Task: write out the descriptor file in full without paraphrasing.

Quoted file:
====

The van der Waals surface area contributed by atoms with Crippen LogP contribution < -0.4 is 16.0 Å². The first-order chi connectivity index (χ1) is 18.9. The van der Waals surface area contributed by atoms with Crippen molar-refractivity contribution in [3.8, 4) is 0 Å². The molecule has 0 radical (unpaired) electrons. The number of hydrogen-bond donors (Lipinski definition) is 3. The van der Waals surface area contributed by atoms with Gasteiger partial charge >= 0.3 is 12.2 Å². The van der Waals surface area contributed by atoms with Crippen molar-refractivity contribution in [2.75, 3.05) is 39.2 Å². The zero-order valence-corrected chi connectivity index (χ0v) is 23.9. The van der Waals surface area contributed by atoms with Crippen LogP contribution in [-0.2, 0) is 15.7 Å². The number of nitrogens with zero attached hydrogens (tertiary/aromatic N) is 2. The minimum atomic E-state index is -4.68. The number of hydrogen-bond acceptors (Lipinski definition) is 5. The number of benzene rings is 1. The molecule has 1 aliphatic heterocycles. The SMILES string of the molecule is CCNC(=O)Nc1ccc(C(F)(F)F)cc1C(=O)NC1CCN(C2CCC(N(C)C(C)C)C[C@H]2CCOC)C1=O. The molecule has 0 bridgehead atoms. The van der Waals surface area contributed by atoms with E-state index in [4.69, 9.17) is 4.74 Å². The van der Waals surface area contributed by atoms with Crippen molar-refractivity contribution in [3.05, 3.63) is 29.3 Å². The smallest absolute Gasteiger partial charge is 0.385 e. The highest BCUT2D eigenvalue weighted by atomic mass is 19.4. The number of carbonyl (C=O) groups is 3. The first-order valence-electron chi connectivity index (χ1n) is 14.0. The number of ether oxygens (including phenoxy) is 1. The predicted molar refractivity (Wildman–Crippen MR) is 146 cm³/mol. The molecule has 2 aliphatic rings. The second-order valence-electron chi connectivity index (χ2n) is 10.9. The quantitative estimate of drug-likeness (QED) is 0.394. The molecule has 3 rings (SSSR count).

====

The van der Waals surface area contributed by atoms with Crippen LogP contribution < -0.4 is 16.0 Å². The first-order chi connectivity index (χ1) is 18.9. The van der Waals surface area contributed by atoms with Crippen molar-refractivity contribution in [3.8, 4) is 0 Å². The molecule has 0 radical (unpaired) electrons. The number of hydrogen-bond donors (Lipinski definition) is 3. The van der Waals surface area contributed by atoms with Gasteiger partial charge >= 0.3 is 12.2 Å². The van der Waals surface area contributed by atoms with Crippen molar-refractivity contribution in [2.75, 3.05) is 39.2 Å². The zero-order valence-corrected chi connectivity index (χ0v) is 23.9. The van der Waals surface area contributed by atoms with Crippen LogP contribution in [-0.2, 0) is 15.7 Å². The number of nitrogens with zero attached hydrogens (tertiary/aromatic N) is 2. The minimum atomic E-state index is -4.68. The number of hydrogen-bond acceptors (Lipinski definition) is 5. The number of benzene rings is 1. The molecule has 1 aliphatic heterocycles. The SMILES string of the molecule is CCNC(=O)Nc1ccc(C(F)(F)F)cc1C(=O)NC1CCN(C2CCC(N(C)C(C)C)C[C@H]2CCOC)C1=O. The molecule has 0 bridgehead atoms. The van der Waals surface area contributed by atoms with E-state index in [4.69, 9.17) is 4.74 Å². The van der Waals surface area contributed by atoms with Crippen molar-refractivity contribution in [3.05, 3.63) is 29.3 Å². The smallest absolute Gasteiger partial charge is 0.385 e. The highest BCUT2D eigenvalue weighted by atomic mass is 19.4. The number of carbonyl (C=O) groups is 3. The first-order valence-electron chi connectivity index (χ1n) is 14.0. The number of ether oxygens (including phenoxy) is 1. The predicted molar refractivity (Wildman–Crippen MR) is 146 cm³/mol. The molecule has 2 aliphatic rings. The second-order valence-electron chi connectivity index (χ2n) is 10.9. The quantitative estimate of drug-likeness (QED) is 0.394. The molecule has 3 rings (SSSR count).